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Parents, you are top regulator when it comes to toy safety

Despite U.S. safety regulations, potentially dangerous toys will keep making it to store shelves, and all too often the public won't be notified until injuries (or worse) occur.

December 22, 2011|David Lazarus
  • Target employee Dan Swift removes recalled Polly Pocket toys from shelves at the store in Richmond, Va., in 2007. The toys are made by Mattel.
Target employee Dan Swift removes recalled Polly Pocket toys from shelves… (Steve Helber, Associated…)

When it comes to toy safety, you can't always count on Santa to get things right. By and large, you're on your own.

Oh sure, there are plenty of regulations on the books, and the Consumer Product Safety Commission tries to stay on top of hazardous playthings, such as a recall last week of Chinese-made baby rattles that are a choking hazard for little ones.

But the bottom line is that potentially dangerous toys will keep making it to store shelves, and all too often the public won't be notified until injuries (or worse) occur.

About 181,500 kids younger than 15 were treated in emergency rooms last year for toy-related injuries, according to the safety commission, and 17 kids were killed in toy-related accidents.

Parents and toy shoppers "always need to be vigilant by choosing age-appropriate toys and keeping small parts, balls and balloons out of the hands of young children," commission Chairwoman Inez Tenenbaum said.

Federal authorities announced last month that stronger safeguards have resulted in the number of toy recalls steadily declining since 2008, when 172 toy recalls were announced (compared with 34 in the current fiscal year).

To see whether playthings are indeed safer, I paid a visit the other day to the Toy District in downtown Los Angeles. The wholesale shops in the area serve as a conduit for toys — mostly imported, mostly from China — reaching retail shelves throughout California and western states.

I found lots of goodies with small pieces that could easily break off and get stuck in toddlers' throats. I saw sharp edges that I wouldn't want in the hands of youngsters.

Jim Griffin, 70, is co-owner of a toy store in Fresno. He was at a Toy District shop stocking up on supplies for the remaining days of the holiday season.

I asked him how he knows the stuff he sells is safe.

"I don't know," Griffin replied, holding up the can of Rockstar energy drink he was sipping from. "How do I know this is safe?"

In any case, he said he holds the Toy District wholesaler responsible for passing along toys that meet U.S. safety standards. So I asked a salesman at the shop, Simon Quach, how he knows his toys are safe.

"When the container arrives in the harbor, it gets inspected," Quach answered. "If it's not safe, it won't be released to the public."

The problem with that reasoning is that just a small percentage of the billions of goods arriving at U.S. ports every year actually gets inspected. In most cases, a recall is announced only after a problem has been reported.

So what can shoppers do? Sabrina Rayas has a hard-and-fast rule: She only buys toys for her two kids that were manufactured by Mattel or Fisher-Price.

"Those are the brands you can trust," Rayas, 33, told me while browsing the Toy District shops. "You hear about toy recalls for other brands all the time. You never hear about recalls for Mattel and Fisher-Price."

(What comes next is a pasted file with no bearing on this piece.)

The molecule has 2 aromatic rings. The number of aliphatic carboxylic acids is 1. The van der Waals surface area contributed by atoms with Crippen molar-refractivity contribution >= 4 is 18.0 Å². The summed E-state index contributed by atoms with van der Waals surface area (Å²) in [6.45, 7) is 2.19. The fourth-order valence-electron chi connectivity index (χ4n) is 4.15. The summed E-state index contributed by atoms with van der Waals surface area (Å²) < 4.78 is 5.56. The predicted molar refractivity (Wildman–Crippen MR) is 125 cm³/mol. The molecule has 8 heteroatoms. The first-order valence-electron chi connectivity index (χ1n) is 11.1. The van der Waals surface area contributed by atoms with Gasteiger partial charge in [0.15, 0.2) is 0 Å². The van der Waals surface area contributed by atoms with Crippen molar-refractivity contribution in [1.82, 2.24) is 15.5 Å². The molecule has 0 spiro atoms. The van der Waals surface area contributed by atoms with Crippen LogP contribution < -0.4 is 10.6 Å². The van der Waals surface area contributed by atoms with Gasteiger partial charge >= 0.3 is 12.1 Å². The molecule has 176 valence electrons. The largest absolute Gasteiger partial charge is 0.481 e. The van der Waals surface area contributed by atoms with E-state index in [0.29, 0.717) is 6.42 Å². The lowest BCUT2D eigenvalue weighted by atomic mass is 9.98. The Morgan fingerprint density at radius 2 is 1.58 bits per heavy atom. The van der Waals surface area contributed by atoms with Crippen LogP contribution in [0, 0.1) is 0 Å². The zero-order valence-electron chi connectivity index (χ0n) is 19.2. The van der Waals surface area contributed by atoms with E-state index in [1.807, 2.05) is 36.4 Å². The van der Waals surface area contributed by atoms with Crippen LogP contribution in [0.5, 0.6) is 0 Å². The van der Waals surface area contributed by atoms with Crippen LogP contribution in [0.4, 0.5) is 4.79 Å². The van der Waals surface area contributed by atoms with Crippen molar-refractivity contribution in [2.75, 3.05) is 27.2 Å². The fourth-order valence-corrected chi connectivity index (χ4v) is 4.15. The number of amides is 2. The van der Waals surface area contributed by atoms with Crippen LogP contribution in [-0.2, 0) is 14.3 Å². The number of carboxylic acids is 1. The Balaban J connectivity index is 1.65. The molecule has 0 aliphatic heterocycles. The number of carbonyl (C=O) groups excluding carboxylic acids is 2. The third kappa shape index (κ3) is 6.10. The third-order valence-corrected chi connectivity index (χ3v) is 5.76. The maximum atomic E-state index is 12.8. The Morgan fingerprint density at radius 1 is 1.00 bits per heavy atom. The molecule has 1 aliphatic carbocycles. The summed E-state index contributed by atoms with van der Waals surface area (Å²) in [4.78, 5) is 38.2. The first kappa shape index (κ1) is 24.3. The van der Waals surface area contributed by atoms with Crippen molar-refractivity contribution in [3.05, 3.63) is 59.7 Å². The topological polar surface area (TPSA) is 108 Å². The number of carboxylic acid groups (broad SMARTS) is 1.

That's not exactly the case. Fisher-Price is a subsidiary of El Segundo's Mattel, and both brands have been involved in some of the biggest toy recalls ever.

Mattel agreed in 2009 to pay a $2.3-million fine for importing and selling toys with excessive levels of lead. More than 21 million of the company's toys — including Barbie accessories and miniature cars — were recalled after safety concerns came to light in 2007.

Mattel acknowledged "compliance issues with some of our toys," but denied knowingly violating federal law. The company subsequently agreed to pay an estimated $50 million to settle lawsuits related to the recalled toys.

Lorena Molina, 35, was also poking around the Toy District. Like Rayas, she favors brand-name goods when shopping for her three kids. But she said her rule is even stricter than that.

"I don't buy any made-in-China toys," Molina said.

Or so she thinks. The millions of toys recalled by Mattel and Fisher-Price were made in China. About 80% of all toys sold worldwide are Chinese-made, according to industry figures.

That's not to say every plaything made in China is dangerous or violates U.S. safety standards. Many if not most Chinese-made toys — particularly those sold by major brands — appear to be perfectly safe.

I tend not to worry much when I shop for toys at the likes of Toys R Us and Wal-Mart. The stuff I see on shelves generally looks pretty solid (although it would be impossible to know if, say, there were scary levels of lead in the paint).

But it's still a good idea to always perform a little due diligence. A good place to start is the Consumer Product Safety Commission's new database of complaints at SaferProducts.gov.

Also, like Rayas and Molina, stick with brands you know and trust. That's not a sure-fire recipe for safety — just ask Mattel — but it's a good start.

And take a close look at everything before your kid gets his or her hands on it. You're the best regulator you'll find.

David Lazarus' column runs Tuesdays and Fridays. He also can be seen daily on KTLA-TV Channel 5. Send your tips or feedback to david.lazarus@latimes.com.

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